Uncover the Buddhism beyond Buddhism... and discover how to trust your own inner compass and reclaim your unique path of realization.
Experience a more spacious journey of authentic awakening to the bliss and freedom within you.
Why has the saying, “If you meet the Buddha on the road, kill him,” gotten so much press?
It’s certainly not because Buddhism advocates violence of any kind, but because symbolically, our natural human inclination is to put people, beliefs, and practices on pedestals, which tends to keep us stuck.
If we spend all of our time worshipping Buddha as an Enlightened One apart from us, we actually take ourselves away from the reality and the gift of what life is presenting to us right now.
If we get stuck on “being a Buddhist” we may actually miss out on the true joy, compassion, and enlightenment that is available in every moment — once we can see, know, and feel it with the vision and embrace of intuitive wisdom.
The truth is that we need to become aware of the many subtle and ironic ways that we get rigid, fixed, or attached in our quest for true freedom. That’s where a revolutionary spirit comes in handy...
It calls for us to break out of the box we might live in. It calls for us to question orthodoxy. It calls for us to not be contained by any system of beliefs.
In fact, a bit of deep inner revolution appears to be necessary for virtually any degree of enlightenment, whether it’s of the spiritual, scientific, or moral kind. And that’s because what is ultimately real cannot be contained by orthodoxy. Reality is more spacious, joyful, and even playful.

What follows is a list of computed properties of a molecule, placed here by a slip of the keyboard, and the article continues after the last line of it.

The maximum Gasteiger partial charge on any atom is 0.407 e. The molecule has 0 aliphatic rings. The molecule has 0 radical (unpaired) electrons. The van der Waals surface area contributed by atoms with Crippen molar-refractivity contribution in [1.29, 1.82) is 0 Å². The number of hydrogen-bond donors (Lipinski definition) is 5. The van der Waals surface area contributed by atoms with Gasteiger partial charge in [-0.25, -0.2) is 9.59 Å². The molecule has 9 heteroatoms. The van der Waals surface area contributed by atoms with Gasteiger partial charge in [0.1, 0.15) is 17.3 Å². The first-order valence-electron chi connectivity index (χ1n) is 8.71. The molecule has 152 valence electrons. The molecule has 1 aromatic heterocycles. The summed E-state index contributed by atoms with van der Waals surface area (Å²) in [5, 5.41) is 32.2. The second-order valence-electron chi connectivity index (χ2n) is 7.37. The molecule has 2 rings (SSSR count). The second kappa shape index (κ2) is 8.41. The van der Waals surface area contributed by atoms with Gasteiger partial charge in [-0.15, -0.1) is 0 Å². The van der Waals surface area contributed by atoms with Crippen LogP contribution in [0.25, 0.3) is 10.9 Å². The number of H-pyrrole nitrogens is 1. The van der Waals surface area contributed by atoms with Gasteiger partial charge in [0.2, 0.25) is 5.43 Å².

The Dalai Lama calls us again and again to inner revolution, spiritual revolution, and ethical revolution to achieve world peace through inner peace.
If you’ve found yourself engaged in grim, self-serious, over-stressful spiritual practice, you’ll find this special event with Robert Thurman, one of the foremost teachers of Buddhist practices in the West, deeply liberating. And quite fun.
And that’s because he’ll take you on a journey FROM Buddhist treasures and Buddhist teachings... a journey that ultimately leads you to drop all identifications with Buddhism. It’s the “Buddhism beyond Buddhism” and the freedom from all dogma that leads you to the direct recognition of reality as it is.
Robert is known for his unpredictable wit and storytelling as much as for his knowledge of ancient canonical texts, which is perhaps why he and the Dalai Lama, who delights in mischief and laughter, have become such close friends.
Bringing the spirit of unpredictability, revolution, and zaniness into the realm of spiritual practice is essential so it doesn’t become stodgy, dessicated, and devoid of real liberating power.
Many of the ways in which we repress our authenticity are subtle, from what we feel is “spiritual” to say or how we’re supposed to revere teachers. Robert will tip over a few “sacred cows” in this freewheeling hour as well as transmit some real liberating wisdom from the House of Vimalakirti, whose Vimalakirti Sutra text celebrates an unorthodox approach to life and revels in a revolutionary and inconceivably magical spirit.
You’ll both find out more about Buddhism AND be freed from Buddhism at the same time.
In this special 60-minute event you’ll:
- Discover why it’s important to take the Buddhism out of Buddhism in order to become truly free